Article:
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December 7, 2021
A punch in the face or an incredible year?
Change is afoot in 2022
"Morning comes whether you set the alarm or not." —Ursula Le Guin
Whatever whiffs of normalcy were in the air a few weeks ago have vanished with the threat of a new COVID variant. 2021 is still afloat, but it's in the middle of the rapids, and there's a bend in the river just ahead. What should we expect?
So which is it? Well, we don't know, and neither do you. The best thing to do: be ready.
For better or worse, change is afoot. Now is the time to question assumptions about your business. A few notes on how to ask and who's doing it well:
There's nothing like a good analogy to promote understanding, right? Making inscrutable concepts accessible by comparing them to something well known is a technique used by teachers; aligning a nefarious proposition to something trusted is a technique used by con artists. Analogy works.
But analogy is limiting. It's lazy thinking. It cloaks the real drivers of a situation by aligning two things that are similar but not the same.
When things change—and they're changing a lot right now—we cling to assumptions that may have been true but no longer are. Much like using an analogy, we depend on existing models to explain complex situations to ourselves. Instead, we should reduce the complexity of its core assumptions and examine them for truth. Then we can build a new model based on assumptions that have been validated.
This approach, sometimes called First Principles, and much loved by the hedge fund and startup set, has its roots in Aristotelian logic. If you can stand to read another paragraph about Elon Musk's prowess in thinking, there is a good primer on first principles here.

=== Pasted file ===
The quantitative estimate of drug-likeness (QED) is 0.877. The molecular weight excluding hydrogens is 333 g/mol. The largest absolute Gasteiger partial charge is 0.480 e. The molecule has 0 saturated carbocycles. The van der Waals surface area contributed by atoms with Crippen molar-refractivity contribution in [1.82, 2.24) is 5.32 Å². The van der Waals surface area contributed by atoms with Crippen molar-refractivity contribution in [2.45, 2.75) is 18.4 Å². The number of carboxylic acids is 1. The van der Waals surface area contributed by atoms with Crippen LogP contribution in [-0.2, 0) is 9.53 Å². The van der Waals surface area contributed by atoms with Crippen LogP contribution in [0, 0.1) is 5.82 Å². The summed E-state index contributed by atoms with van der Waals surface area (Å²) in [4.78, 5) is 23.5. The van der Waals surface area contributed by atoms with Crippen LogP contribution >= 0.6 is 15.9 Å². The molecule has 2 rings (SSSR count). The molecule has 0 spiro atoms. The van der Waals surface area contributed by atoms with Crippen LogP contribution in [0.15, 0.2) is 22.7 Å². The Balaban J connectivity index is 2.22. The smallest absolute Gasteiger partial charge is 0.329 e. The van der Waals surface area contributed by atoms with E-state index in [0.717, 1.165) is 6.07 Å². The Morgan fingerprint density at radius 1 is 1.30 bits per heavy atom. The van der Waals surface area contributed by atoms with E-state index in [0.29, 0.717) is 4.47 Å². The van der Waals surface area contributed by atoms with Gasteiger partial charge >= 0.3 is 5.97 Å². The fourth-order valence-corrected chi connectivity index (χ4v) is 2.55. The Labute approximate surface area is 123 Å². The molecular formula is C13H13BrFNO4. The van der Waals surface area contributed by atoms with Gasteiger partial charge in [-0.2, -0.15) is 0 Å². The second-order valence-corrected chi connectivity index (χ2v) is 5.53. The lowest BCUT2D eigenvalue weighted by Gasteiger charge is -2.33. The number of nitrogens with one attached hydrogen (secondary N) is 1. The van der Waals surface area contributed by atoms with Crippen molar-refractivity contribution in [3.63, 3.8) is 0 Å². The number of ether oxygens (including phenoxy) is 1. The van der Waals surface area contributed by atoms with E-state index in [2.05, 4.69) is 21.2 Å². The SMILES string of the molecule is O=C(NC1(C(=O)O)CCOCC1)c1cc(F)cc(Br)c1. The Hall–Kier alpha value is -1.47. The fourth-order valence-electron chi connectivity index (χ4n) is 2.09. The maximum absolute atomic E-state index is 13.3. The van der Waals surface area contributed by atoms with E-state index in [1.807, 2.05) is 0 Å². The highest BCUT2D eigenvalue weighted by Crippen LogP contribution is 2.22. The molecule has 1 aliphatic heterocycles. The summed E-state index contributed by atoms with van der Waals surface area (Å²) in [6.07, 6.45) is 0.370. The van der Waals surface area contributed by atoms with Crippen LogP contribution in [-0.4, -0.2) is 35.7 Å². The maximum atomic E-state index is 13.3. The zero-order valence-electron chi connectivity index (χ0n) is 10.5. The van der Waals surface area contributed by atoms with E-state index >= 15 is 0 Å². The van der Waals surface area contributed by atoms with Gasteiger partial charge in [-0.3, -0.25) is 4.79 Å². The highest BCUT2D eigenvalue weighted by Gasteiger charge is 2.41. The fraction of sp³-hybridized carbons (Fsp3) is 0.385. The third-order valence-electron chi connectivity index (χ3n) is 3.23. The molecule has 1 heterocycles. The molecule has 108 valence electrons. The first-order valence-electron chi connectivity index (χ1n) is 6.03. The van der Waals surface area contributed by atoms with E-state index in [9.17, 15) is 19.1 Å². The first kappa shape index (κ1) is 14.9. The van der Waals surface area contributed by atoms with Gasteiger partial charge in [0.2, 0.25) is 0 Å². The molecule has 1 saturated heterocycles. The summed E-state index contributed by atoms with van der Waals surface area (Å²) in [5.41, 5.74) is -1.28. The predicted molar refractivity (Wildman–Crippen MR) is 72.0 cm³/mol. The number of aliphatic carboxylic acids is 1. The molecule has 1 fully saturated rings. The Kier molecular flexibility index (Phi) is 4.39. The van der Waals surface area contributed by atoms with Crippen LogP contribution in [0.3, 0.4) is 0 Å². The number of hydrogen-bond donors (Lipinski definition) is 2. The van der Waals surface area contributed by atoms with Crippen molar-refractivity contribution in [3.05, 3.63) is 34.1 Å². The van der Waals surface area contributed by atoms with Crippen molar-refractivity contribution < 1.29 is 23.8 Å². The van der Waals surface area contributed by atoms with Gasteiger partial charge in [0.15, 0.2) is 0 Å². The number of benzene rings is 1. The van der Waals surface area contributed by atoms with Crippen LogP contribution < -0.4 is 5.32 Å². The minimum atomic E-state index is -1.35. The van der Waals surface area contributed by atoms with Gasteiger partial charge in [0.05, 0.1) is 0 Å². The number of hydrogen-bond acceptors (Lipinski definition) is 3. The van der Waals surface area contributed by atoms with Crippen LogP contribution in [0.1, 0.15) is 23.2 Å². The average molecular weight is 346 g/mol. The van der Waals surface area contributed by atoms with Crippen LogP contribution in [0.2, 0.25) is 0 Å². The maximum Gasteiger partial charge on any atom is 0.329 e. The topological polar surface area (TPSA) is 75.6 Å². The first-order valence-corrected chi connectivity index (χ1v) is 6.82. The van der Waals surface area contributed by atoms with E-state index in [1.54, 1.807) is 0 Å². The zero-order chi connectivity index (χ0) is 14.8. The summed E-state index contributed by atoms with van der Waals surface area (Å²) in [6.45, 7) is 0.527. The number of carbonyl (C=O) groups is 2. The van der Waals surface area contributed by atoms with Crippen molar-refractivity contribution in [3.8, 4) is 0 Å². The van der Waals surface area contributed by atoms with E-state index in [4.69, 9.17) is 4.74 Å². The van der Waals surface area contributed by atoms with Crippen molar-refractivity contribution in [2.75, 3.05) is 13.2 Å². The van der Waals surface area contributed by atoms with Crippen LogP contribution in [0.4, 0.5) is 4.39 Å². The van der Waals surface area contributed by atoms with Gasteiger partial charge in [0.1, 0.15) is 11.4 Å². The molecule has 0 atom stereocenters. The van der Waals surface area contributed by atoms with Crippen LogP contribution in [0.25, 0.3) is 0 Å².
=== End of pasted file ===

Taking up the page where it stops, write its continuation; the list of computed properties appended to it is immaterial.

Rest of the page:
THIS YEAR'S MODEL
The venture capital world is all aflutter about a new example of business model innovation. No, it's not the next two-sided marketplace. This time, someone is reinventing the venture capital model itself.
Tiger Global, Exhibit A for applying a first-principles approach, is attracting accolades, envy, and agita for its unorthodox approach to startup investing. An excellent but very long analysis of Tiger Global's MO lays out all the rule-breaking they are doing:
- Investing in multiple startups within the same market
You can only imagine the pearl-clutching taking place on VC Zoom calls around the globe.
A departure from the norm may seem like risky business. But Tiger is arguably reducing risk by spreading investments across a broader portfolio and eliminating the need to choose the winner in an emerging space. It has also lowered fixed costs by outsourcing diligence and other necessities. That's not to say that Tiger does not hold substantial risk--it's venture capital, after all. But they've balanced investment risk with innovation to the business process.
It's counterintuitive, right? Reduce risk by tossing the old proven stuff out the window? But by examining old assumptions, Tiger is changing the game for a new era of investing. So far, it's working.
When there is a lot of change, especially structural change, it's an excellent time to reexamine the assumptions that your business is founded on.
So how do you identify your assumptions, let alone scrutinize them? Well, it's hard, especially if you are part of an organization built upon a collection of beliefs that are rapidly becoming outdated. At the extreme, incumbents get a fresh look by bringing in a new management team; more common is to get help from third parties like so-called MBB consulting firms.
DIY is an option, of course. It requires asking lots of questions, many of which start with "why." And the internet is teeming with how-to guides (almost all of which mention Elon)—the Farnum Street version seems to be the most respected.Finally, once you have identified the new truths that replace old assumptions, it's helpful to validate them. As we say at Spark No. 9 all day long: this is why we test.
Want more examples of companies creating new models by rethinking assumptions?